Is Activision Blizzard a Forgotten Gem?
For those unfamiliar, Activision Blizzard (ATVI) is one of the largest gaming conglomerate in the world by market cap, worth around $36 billion. The three gaming studios they own, Activision, Blizzard, and King, make some of the most popular gaming franchises in the world including Call of Duty, Overwatch, and Candy Crush.
Activision stock has beat the market for the past five years and is up 132% during that span. However, if you are an investor in Activision, this past year has been tough. The stock is down 27% after a myriad of headwinds hit the company in 2018. Wall Street has stopped giving the company a premium growth valuation, which has many spooked about the company’s future prospects.
Why Activision is Down
The biggest reason Activision Blizzard took a hit last year is the rise of battle royale games, specifically Fortnite. The upstart franchise came out of left field to bring in $2.4 billion in revenue in 2018, which is a third of Activision’s combined 2018 revenue.
This increased competition and upending of the gaming business model (Fortnite makes all of its money from in-game purchases) contributed to Activision guiding for only $6 billion in sales in 2019, down considerably from $7.5 billion in 2018. Google also just released Stadia, a “Netflix for games” that has a decent chance to hurt Activision’s margin numbers.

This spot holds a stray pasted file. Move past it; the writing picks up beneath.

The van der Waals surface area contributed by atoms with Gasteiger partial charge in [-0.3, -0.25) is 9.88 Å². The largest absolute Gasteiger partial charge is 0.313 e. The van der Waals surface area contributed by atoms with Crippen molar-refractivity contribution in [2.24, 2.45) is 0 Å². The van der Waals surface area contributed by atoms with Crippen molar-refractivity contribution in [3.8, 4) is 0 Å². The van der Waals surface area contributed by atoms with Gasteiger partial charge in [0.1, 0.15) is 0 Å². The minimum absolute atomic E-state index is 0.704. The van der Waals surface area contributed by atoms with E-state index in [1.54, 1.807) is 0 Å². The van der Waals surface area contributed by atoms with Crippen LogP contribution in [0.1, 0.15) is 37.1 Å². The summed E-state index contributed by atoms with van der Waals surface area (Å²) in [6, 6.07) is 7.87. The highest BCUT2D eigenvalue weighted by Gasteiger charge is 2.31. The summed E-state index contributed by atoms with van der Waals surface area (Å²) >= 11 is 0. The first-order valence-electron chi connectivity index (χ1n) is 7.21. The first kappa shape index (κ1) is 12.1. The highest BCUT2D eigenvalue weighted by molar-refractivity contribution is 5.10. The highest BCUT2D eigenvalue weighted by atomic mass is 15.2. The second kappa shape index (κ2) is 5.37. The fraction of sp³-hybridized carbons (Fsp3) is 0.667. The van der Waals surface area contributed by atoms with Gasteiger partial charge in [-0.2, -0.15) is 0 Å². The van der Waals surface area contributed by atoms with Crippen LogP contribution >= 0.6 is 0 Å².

Lastly, investors have started to lose their lust for Activision’s franchises. Call of Duty and Candy Crush might bring in billions for the company, but they are both old news. Eventually, they will need to produce a new hit franchise, something they haven’t done internally for quite a while.
Why Activision Might be a Value Play
Even with all these headwinds, I still like the stock at this price. The P/E is only 20, the dividend yield is approaching 1%, and the balance sheet looks healthy as ever. Sure, sales might be down next year, but the video game industry is a cyclical business and should be evaluated with a longer time horizon.
Since 2015 Activision has grown its sales 60% and net income over 100%, which I believe can continue if the gaming industry grows 11% a year for the next decade. eSports will also be a huge growth driver for the company. The Overwatch and Hearthstone competitions already have millions of fans, and they plan on applying this concept to other gaming franchises.
Overall, it looks like investors are over-appreciating the risks to Activision Blizzard, and under-appreciating the tailwinds. The stock is trading at its lowest valuation in years, and if you still believe in the long-term growth story this would be a good a time as any to scoop up some shares.
Disclosure: The author is not a financial adviser, and may have an interest in the companies discussed.